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The American Cult of Bombing
William J. Astore – TomDispatch, 25 Aug 2014

Why You Should Expect More Bombs to Be Dropped Everywhere – Few Americans question the sanity or cult-like behavior of American presidents as they continue to seek solutions to complex issues by bombing Iraq (as well as numerous other countries across the globe).

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The Business of America Is War
William J. Astore – TomDispatch, 21 Oct 2013

Disaster Capitalism on the Battlefield and in the Boardroom

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Fighting 1% Wars
William J. Astore – TomDispatch, 26 Dec 2011

Why Our Wars of Choice May Prove Fatal – America’s wars are remote from us geographically, emotionally, and from our major media outlets, which have given us no compelling narrative about them, except that they’re being fought by “America’s heroes” against foreign terrorists and evil-doers. They’re even being fought by robotic drones “piloted” by operators from hundreds, if not thousands, of miles from the danger of the battlefield. Behold a horrifying fate: a people that allows its wars of choice to compromise the very core of its self-image as a freedom-loving society, while letting itself be estranged from the young men and women who served in the frontlines of these wars.

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The New American Isolationism: The Cost of Turning Away from War’s Horrific Realities
William J. Astore - TomDispatch, 8 Nov 2010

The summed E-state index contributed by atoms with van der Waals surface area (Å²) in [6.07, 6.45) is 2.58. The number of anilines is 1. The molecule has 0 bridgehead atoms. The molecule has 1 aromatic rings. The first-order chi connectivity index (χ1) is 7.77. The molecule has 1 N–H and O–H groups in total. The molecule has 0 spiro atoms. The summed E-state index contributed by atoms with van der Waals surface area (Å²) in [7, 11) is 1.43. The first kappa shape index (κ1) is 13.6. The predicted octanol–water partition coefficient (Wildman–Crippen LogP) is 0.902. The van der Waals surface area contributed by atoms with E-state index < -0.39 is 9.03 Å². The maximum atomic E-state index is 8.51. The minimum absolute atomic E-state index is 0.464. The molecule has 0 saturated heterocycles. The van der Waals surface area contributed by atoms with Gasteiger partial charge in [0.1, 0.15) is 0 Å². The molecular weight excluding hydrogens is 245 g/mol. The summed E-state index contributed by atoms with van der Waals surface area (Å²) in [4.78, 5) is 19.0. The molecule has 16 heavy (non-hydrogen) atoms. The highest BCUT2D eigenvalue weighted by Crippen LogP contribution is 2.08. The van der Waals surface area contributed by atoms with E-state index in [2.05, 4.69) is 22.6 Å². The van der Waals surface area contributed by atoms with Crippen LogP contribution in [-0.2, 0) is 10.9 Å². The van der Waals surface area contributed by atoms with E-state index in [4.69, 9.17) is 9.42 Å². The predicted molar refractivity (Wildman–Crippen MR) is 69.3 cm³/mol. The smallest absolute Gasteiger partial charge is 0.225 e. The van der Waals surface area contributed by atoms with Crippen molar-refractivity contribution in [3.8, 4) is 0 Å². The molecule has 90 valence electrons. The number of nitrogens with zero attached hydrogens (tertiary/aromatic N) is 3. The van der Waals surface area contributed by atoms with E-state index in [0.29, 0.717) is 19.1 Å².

A new isolationism is metastasizing in the American body politic. At its heart lies not an urge to avoid war, but an urge to avoid contemplating the costs and realities of war. It sees war as having analgesic qualities — as lessening a collective feeling of impotence, a collective sense of fear and terror. Making war in the name of reducing terror serves this state of mind and helps to preserve it. Marked by a calculated estrangement from war’s horrific realities and mercenary purposes, the new isolationism magically turns an historic term on its head, for it keeps us in wars, rather than out of them.

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“Our American Heroes”: Why It’s Wrong to Equate Military Service with Heroism
William J. Astore - TomDispatch.com, 26 Jul 2010

In rejecting the “heroic” label, don’t think we’d be insulting our troops. Quite the opposite: we’d be making common cause with them, for most of our troops undoubtedly already reject the “hero” label, just as the young “heroes” of Germany did in 1917-18. With the typical sardonic humor of front-line soldiers, they preferred the less comforting, if far more realistically descriptive label (given their grim situation in the trenches) of “front pigs.” Whatever nationality they may be, troops at the front know the score. Even as our media and our culture seek to elevate our troops into the pantheon of demi-gods, our “front pigs” carry on, plying an ancient and brutal trade. Most simply want to survive and come home with their bodies, their minds, and their buddies intact. Part of the world’s deadliest war machine, they are naturally concerned first about saving their own skins, and only secondarily worried about the lives of others. This is not beastliness. Nor is it heroism. It’s simply a front pig’s nature.